Kirby, Kim (2014-04-16)
      Sepsis is increasingly common and has a high mortality rate. Sepsis can be difficult to identify and patients with severe sepsis often initially present to the ambulance service. Lactate testing has been utilised successfully in other healthcare settings to assist with the identification of septic patients and stratification of illness severity. A focused literature review has revealed that pre-hospital lactate testing has shown benefits to clinicians pre-hospitally in the identification of septic patients presenting to the ambulance service. Only four pieces of primary research were identified and small sample sizes and variability of lactate testing limit the generalisation of the findings. Further research is required to fully investigate the potential benefits of using pre-hospital lactate testing to identify those patients with sepsis, severe sepsis and septic shock presenting to the ambulance service. Abstract published with permission.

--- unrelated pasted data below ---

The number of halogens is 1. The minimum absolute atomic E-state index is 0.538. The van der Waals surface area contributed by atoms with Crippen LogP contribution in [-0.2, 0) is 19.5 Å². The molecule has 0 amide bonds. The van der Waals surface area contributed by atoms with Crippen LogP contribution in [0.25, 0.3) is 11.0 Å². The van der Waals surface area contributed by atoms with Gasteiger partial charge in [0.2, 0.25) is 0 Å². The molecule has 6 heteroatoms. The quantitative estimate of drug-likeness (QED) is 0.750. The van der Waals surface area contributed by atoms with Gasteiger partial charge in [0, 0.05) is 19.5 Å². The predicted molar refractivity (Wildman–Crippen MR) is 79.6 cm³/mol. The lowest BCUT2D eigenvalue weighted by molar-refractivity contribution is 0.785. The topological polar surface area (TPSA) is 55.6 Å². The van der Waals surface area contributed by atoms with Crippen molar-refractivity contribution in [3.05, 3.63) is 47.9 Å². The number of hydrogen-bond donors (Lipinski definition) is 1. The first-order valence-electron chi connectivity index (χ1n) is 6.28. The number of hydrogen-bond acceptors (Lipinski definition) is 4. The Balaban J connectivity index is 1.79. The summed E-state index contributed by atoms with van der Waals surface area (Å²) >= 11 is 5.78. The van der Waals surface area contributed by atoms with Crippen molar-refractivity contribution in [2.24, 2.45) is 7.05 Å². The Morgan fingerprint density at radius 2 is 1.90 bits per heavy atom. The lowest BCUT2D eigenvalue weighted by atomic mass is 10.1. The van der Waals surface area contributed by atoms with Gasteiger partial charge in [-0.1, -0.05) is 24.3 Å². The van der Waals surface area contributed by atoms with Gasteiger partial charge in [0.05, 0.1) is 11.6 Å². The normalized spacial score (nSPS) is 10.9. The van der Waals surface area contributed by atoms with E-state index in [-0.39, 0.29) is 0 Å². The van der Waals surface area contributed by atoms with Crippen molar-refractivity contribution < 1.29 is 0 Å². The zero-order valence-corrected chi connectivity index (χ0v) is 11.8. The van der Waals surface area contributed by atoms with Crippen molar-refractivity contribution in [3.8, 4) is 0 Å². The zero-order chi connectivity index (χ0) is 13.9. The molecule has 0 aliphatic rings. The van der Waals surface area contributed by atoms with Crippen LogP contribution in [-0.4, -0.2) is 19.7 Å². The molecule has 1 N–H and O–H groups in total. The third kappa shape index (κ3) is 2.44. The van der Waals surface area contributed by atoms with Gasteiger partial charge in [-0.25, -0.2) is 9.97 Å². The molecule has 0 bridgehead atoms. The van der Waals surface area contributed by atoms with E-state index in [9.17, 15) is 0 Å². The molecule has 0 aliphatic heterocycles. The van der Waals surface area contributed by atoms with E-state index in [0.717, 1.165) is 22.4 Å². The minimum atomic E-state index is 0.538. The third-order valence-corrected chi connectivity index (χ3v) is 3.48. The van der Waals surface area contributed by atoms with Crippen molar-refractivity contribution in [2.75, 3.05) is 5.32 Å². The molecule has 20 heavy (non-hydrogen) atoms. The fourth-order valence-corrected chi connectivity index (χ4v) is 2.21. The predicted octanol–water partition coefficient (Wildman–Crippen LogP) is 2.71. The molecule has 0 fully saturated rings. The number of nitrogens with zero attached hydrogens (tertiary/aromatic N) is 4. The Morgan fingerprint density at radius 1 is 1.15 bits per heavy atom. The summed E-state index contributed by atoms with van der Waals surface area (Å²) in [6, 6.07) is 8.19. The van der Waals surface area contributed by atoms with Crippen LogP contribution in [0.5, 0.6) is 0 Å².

• Prehospital intubation in cardiac arrest: The debate continues

      Thomas, Matthew J.C.; Benger, Jonathan (2011-04-01)
    • Psychological wellbeing following cardiac arrest and its relationship to neurocognitive function

      Davies, S.; Rhys, M.; Voss, Sarah; Greenwood, R.; Thomas, M.; Benger, Jonathan (2014-01)
    • Public and patient involvement in prehospital care research development – designing the rapid 2 trial

      Evans, Bridie A.; Bulger, Jenna; Ford, S.; Foster, Theresa; Goodacre, Steve; Jones, S.; Keen, L.; Longo, M.; Lyons, Ronan; Pallister, I.; et al. (2019-04-26)